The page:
August 2009
Volume 9, Issue 8
Free
Vision Sciences Society Annual Meeting Abstract  |   August 2009
Stimulus magnification compensates for eccentricity dependent sensitivity loss for first and second order biological motion stimuli
Author Affiliations
  • Rick Gurnsey
    Department of Psychology, Concordia University, Montreal, QC, Canada
  • Nikolaus Troje
    Department of Psychology, Queen's University, Kingston, ON, Canada
Journal of Vision August 2009, Vol.9, 610. doi:10.1167/9.8.610
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      Rick Gurnsey, Nikolaus Troje; Stimulus magnification compensates for eccentricity dependent sensitivity loss for first and second order biological motion stimuli. Journal of Vision 2009;9(8):610. doi: 10.1167/9.8.610.

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      © ARVO (1962-2015); The Authors (2016-present)

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Abstract

Purpose: Size scaling compensates for eccentricity-dependent sensitivity loss in a point-light-walker (PLW) direction discrimination task (Gurnsey et al., Vision Research, 2008) and PLW direction discrimination thresholds reach similar asymptotically low levels at large sizes for eccentricities of 0 to 16° (Gurnsey et al., submitted). Here we ask how PLW direction discrimination thresholds change as a function of stimulus size and eccentricity for first and second order stimuli.

Methods: On each trial a PLW was shown moving left or right at an angle (±α°) from straight ahead. An adaptive threshold procedure was used to determine threshold α at a range of stimulus sizes (uniform magnifications) at eccentricities from 0 to 16° in the right visual field. Second order walkers comprised uniform luminance dots embedded in dynamic noise (SO1) or vice versa (SO2). First order walkers were structurally identical to the second order walkers but had a higher mean luminance in the uniform luminance region; FO1 and FO2, respectively.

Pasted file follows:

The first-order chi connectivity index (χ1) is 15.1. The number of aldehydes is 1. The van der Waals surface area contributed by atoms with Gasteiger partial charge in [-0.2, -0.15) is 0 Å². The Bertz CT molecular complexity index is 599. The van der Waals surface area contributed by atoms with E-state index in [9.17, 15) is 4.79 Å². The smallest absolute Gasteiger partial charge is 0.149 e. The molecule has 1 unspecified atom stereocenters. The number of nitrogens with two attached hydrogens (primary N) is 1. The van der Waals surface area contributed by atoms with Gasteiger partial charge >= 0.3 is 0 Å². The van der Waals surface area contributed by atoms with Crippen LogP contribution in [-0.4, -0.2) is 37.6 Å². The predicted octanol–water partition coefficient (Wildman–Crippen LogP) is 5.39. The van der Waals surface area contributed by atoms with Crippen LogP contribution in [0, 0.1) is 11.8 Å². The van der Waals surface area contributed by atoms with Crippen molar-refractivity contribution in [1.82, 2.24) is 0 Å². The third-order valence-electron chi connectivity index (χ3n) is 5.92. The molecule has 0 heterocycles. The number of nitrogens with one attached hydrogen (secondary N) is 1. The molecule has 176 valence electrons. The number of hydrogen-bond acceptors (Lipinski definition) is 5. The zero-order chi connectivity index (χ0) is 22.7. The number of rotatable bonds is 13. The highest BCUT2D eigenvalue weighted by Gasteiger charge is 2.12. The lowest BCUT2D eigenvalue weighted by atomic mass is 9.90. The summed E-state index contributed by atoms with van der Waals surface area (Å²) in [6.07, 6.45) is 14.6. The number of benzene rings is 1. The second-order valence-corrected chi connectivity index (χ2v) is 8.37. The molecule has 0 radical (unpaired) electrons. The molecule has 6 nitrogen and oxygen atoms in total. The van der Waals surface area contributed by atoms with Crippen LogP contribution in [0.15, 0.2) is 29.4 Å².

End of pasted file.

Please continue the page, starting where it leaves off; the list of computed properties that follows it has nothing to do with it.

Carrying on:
Results: Within each condition dividing stimulus size at each eccentricity (E) by an appropriate F = 1 + E/E2 (where E2 is the eccentricity at which stimulus size must double to achieve equivalent-to-foveal performance) collapsed all thresholds onto a single psychometric function. The average E2 values were: E2(S01) = 2.85, E2(S02) = 2.03, E2(F01) = 1.50 and E2(FO2) = 0.80; asymptotic thresholds averaged ±3.91°, ±3.83°, ±3.90° and ±4.17° respectively. However, SO1 stimuli could not be discriminated at 8 and 16° and had to be much larger at fixation in order for thresholds to be measured.

Conclusions: Second order signals can elicit PLW direction discrimination thresholds similar to first order signals. For second order stimuli, noise dots in a uniform background convey information about walker direction at much smaller sizes than do uniform dots in a noise background.

Gurnsey, R. Troje, N. (2009). Stimulus magnification compensates for eccentricity dependent sensitivity loss for first and second order biological motion stimuli [Abstract]. Journal of Vision, 9(8):610, 610a, http://journalofvision.org/9/8/610/, doi:10.1167/9.8.610. [CrossRef]
Footnotes
 This research was supported by NSERC grants to Rick Gurnsey.
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